Military Science: Hack Stormy Skies to Lord over Lightning
The military’s scientific fringe has toyed with weather manipulation and geo-engineering for years. Recently, ideas like adding iron to the ocean, or covering the Arctic with dust, have been floated in a bid stave off global warming. But the Pentagon’s also got a long track record of plotting to screw with enemy climates and improve their own operational abilities.
Now, Darpa’s got a new target for geo-hacking science, and if they can make it work, we might see modern firearms making way for weapons of the mythological variety. The out-there research agency is soliciting proposals that would harness control over “the natural mechanism of lightning initiation” by coming up with a way to launch manmade lightning bolts, and prevent or redirect natural lightning strikes — and their accompanying destruction.
“Lightning causes more than $1B/year in direct damages to property in addition to the loss of lives, disruption of activities (for example, postponement of satellite launches) and their corresponding costs,” the solicitation notes. Until now, no one’s been too clear on how lightning is formed or how it travels, and the fact that most of the activity is going on inside thunderclouds doesn’t help. That’s why Darpa wants “rocket-triggered lightning” that can be shot off from the ground and then studied as it moves and touches down.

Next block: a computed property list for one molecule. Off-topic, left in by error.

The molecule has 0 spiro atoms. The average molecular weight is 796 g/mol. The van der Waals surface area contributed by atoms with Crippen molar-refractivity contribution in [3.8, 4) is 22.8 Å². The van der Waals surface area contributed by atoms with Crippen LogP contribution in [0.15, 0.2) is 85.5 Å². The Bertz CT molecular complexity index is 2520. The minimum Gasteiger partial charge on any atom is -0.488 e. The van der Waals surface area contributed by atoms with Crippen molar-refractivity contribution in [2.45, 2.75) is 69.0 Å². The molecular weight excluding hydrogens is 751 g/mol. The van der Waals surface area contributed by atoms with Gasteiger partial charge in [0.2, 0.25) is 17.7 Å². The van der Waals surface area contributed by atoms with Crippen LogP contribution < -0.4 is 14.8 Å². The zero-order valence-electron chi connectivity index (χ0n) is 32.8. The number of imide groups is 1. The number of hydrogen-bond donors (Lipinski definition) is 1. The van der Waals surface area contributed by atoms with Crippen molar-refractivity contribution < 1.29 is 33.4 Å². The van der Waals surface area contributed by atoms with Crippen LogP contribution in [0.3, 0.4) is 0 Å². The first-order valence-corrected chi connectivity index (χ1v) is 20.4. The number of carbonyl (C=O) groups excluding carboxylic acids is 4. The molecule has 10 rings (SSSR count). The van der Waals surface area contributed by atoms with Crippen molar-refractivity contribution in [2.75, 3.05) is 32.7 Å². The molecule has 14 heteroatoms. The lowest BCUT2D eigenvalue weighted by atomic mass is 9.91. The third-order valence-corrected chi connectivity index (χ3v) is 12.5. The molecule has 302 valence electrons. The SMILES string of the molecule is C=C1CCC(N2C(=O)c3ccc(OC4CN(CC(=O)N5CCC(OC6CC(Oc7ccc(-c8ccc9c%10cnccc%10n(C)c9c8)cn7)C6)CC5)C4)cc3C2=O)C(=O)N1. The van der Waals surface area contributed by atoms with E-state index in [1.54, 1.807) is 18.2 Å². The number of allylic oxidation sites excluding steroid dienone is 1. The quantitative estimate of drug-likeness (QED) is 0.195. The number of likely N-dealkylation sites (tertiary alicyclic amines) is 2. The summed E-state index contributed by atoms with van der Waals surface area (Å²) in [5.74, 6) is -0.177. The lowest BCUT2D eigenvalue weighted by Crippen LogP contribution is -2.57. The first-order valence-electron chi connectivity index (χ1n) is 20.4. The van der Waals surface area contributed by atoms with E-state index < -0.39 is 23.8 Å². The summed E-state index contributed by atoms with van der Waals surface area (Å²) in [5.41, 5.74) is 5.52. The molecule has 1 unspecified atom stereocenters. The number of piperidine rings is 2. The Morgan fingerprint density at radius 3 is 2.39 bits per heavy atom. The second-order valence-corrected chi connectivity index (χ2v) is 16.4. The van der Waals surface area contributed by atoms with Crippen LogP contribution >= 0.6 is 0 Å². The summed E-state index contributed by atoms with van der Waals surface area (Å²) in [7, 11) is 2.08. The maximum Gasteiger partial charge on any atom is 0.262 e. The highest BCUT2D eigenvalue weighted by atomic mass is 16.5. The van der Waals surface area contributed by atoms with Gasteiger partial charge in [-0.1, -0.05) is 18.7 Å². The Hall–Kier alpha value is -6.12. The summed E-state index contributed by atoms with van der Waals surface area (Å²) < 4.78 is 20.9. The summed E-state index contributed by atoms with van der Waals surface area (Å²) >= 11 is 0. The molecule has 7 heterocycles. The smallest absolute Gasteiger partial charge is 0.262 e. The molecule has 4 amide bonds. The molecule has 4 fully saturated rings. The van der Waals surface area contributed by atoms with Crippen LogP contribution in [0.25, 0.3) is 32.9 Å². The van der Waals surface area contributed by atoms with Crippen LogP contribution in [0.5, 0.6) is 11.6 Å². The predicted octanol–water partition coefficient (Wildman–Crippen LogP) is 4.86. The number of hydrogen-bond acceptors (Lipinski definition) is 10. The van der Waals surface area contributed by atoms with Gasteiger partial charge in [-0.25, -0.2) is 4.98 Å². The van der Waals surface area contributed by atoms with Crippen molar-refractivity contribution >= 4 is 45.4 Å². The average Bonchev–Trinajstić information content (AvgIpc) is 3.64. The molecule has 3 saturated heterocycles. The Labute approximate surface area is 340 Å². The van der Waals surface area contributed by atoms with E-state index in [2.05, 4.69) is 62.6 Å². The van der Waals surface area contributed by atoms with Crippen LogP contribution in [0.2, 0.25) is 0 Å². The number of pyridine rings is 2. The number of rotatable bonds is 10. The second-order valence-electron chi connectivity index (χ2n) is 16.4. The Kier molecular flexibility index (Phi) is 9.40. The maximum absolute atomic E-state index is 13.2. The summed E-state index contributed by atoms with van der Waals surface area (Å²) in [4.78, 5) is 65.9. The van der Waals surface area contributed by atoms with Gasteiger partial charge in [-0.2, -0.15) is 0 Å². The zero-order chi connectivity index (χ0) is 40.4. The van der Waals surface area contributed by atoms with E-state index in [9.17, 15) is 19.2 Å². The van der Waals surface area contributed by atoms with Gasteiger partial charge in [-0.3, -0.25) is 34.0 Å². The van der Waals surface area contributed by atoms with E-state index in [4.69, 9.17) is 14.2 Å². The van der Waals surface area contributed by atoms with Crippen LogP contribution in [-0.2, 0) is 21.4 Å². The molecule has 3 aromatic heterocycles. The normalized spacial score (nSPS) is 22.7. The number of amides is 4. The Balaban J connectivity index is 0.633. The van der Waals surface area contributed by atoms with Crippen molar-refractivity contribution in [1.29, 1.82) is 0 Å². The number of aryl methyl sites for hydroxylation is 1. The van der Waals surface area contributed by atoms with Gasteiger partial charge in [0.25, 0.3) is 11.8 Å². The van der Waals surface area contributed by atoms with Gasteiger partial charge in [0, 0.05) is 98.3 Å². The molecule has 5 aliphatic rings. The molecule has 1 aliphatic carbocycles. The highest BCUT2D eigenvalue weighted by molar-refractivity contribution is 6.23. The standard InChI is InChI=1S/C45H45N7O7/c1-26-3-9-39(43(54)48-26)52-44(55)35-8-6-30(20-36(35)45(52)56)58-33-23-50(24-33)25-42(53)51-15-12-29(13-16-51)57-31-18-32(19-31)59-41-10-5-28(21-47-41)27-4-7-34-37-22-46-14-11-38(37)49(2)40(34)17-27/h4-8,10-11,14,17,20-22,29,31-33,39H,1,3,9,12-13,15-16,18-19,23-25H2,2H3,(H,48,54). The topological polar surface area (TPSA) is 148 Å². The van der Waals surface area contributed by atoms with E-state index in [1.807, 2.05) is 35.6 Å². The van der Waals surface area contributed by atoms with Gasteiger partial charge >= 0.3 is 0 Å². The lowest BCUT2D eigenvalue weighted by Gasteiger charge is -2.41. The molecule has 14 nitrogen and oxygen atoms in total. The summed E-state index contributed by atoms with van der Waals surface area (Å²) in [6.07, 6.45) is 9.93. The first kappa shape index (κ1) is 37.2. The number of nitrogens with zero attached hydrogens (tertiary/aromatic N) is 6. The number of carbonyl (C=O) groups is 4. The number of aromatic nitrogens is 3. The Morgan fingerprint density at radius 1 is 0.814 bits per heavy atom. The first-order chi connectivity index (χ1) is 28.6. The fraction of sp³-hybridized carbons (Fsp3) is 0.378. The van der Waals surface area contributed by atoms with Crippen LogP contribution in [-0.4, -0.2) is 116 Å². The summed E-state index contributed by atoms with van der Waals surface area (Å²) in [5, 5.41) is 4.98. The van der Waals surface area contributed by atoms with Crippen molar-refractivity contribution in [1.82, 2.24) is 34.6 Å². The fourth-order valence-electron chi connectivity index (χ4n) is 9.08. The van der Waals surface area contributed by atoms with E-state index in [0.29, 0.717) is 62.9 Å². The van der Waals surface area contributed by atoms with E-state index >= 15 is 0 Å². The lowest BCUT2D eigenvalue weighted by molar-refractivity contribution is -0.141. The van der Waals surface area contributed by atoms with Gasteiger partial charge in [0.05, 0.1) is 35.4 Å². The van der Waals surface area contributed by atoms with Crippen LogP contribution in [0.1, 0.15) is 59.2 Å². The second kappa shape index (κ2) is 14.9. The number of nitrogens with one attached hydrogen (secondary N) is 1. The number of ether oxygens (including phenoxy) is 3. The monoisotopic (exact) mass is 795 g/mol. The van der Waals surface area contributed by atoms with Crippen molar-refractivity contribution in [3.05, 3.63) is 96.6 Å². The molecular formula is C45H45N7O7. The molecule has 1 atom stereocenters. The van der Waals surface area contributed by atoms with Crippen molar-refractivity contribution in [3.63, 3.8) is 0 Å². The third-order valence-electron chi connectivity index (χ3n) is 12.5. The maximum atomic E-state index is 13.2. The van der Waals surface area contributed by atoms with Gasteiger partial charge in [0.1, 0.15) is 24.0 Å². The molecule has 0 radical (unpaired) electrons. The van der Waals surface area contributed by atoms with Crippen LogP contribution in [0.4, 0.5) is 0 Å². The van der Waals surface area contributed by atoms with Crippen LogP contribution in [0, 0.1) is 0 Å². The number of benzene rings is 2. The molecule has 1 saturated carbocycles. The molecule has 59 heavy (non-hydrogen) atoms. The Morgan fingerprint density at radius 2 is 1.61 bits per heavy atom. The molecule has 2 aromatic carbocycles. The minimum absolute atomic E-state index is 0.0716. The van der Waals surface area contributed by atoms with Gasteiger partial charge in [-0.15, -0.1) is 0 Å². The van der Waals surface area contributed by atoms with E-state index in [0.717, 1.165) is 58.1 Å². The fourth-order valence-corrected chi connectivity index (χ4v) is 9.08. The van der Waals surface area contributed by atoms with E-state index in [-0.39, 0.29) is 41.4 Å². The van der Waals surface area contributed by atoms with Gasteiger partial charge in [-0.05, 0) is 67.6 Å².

Once the natural mechanism of lightning formation and travel is understood, the agency wants a plan to predict lightning strikes — and then either stop the storms, or reroute them to a better strategic location.
And Americans everywhere should brace themselves for stormy skies, because Darpa wants the storm-brewing techniques to be tested nationwide:
The United States is home to thunderstorms of various type, duration, scale and intensity. This program would like to capitalize on the unique geographic features of various locations across the CONUS [Continental United States] that offer an increased likelihood of intercepting thunderstorms that exhibit unique characteristics.
[Photo: Lawrence Livermore National Lab]
Source has the awesome picture of their attempt to harness lightening.